Olympic depression and commodification of players

In recent times, during the Coronavirus pandemic, there has been a visual realisation, if not representation, of decreased immune health due to a sedentary lifestyle. Best yet, it helped us in understanding the importance of mental health and periodic training, which would benefit anyone over stress and burnout any day.

Maybe, this might be the right time to evaluate and understand the relationship between the sport and sportsperson. The main question everyone (spectator or not, we contribute to sport directly or indirectly) should ask themselves is; in the name of forceful entertainment, are we taking away the humane identity from our beloved sporting individuals? If so, in this rat race, what is the difference between them, and the research objects used in the laboratory?

One such recent example where the Olympic players come out and discuss their mental health issues is through The Weight of Gold – an HBO sports documentary exploring the mental health challenges that Olympic athletes often face. This film released last year, August (2020), when the covid-19 pandemic has postponed the 2020 Tokyo Games. This is the first such postponement in Olympic history.

"The Japanese government has privately concluded that the Tokyo Olympics will have to be cancelled because of the coronavirus," the Times of London alleged, "and the focus is now on securing the Games for the city in the next available year, 2032."

However, the Japanese government insisted the Tokyo Olympics will go ahead this summer 2021, despite reports like The Times one – which state that the already postponed games will be cancelled, amid the increasing cases of covid-19.

As we can see, amidst these sports and entertainment politics, this HBO documentary, if not wrong, talks about how athletes force themselves to work and give their best on that one day, and that is it! Several of the athletes died due to this post and pre-game stress and depression.

"Get a gold or not, we do not know what to do later, maybe because our lives are around the sport, just around the sport and nothing else", says the interviewees (Olympic athletes, including Michael Phelps, Apolo Ohno, Shaun White, Lolo Jones and more) in the film.

The main takeaway from the film, which we can see in several other, almost all the sports are, how the player's mental health is ignored. An interviewee in the film mentions how even after approaching several people in the academy, she did not get the necessary support and was in return suggested to look out for a therapy session in her locality all by herself! Moreover, this harsh reality is not a problem in one sport. From FIFA to Olympics, and best, an audience favourite, the national diplomatic identity – Cricket.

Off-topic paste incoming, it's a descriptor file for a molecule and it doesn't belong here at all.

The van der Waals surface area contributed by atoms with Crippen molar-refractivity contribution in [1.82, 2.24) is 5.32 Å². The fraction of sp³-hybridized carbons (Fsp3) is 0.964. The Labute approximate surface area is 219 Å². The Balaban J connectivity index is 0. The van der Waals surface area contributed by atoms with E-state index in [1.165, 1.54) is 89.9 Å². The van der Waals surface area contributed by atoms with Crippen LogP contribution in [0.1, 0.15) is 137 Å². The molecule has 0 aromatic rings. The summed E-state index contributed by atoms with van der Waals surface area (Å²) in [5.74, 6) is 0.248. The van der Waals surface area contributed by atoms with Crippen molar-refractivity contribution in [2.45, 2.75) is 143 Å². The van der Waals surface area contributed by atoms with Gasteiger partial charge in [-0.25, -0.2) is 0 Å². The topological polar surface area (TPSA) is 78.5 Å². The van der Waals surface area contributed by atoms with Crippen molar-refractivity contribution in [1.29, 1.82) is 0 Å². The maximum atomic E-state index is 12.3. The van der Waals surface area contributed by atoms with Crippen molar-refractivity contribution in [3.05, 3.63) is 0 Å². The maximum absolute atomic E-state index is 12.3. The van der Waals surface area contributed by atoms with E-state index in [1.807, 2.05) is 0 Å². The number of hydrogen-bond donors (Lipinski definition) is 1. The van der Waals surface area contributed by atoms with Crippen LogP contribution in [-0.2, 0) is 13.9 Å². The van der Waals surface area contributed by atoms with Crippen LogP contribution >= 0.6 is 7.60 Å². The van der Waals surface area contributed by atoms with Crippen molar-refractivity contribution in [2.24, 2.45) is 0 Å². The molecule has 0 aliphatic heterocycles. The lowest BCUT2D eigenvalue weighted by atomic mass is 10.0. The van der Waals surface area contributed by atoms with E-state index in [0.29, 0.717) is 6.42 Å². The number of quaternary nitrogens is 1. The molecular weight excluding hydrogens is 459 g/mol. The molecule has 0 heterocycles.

In this context, looking at the commodification of players for the generation of money, let us get straight to the point of "sensationalism". If anything, The Weight of Gold serves as a call to action to fans/audience and athletes alike. So long as the infrastructure in place is designed to support a constant churn of winners, the people who dedicate their lives for this glory are treated as commodities. They will be torn up and thrown out just to feed a beast (authority) that should not exist in the first place.

The idea of sensationalism, especially keeping in view all the references above, is about how media/ill-gotten money-making mongers destroy an athlete's life with one rotten headline about one of their bad performances in their career. As athletes say, if one wins, it is on-air for a day, and people forget about it as they move on to a new sensational performer.

However, if one loses that too on bad terms, no one cares about their image – those episodes of dismay and misrepresentation will haunt them forever. With all these issues, where are the ethos of being true to the sports – athlete, if not a true fan, going? A literate, let alone well-versed, can tell what in entirety is wrong with the "spirit of the game" concerning the idea of money-making.

Blame game strong; we as fellow humans, if not sports fans, should hold up before the so-called authority comes behind us saying, "They asked for it. If there is no viewership, this could have never happened!".

Helpline Resources:

Mental Health in Athletes: 45 Resources to Help You Cope: "[...] even those who perform seemingly superhuman feats struggle sometimes and need support."

All views, posts and opinions shared are my own.


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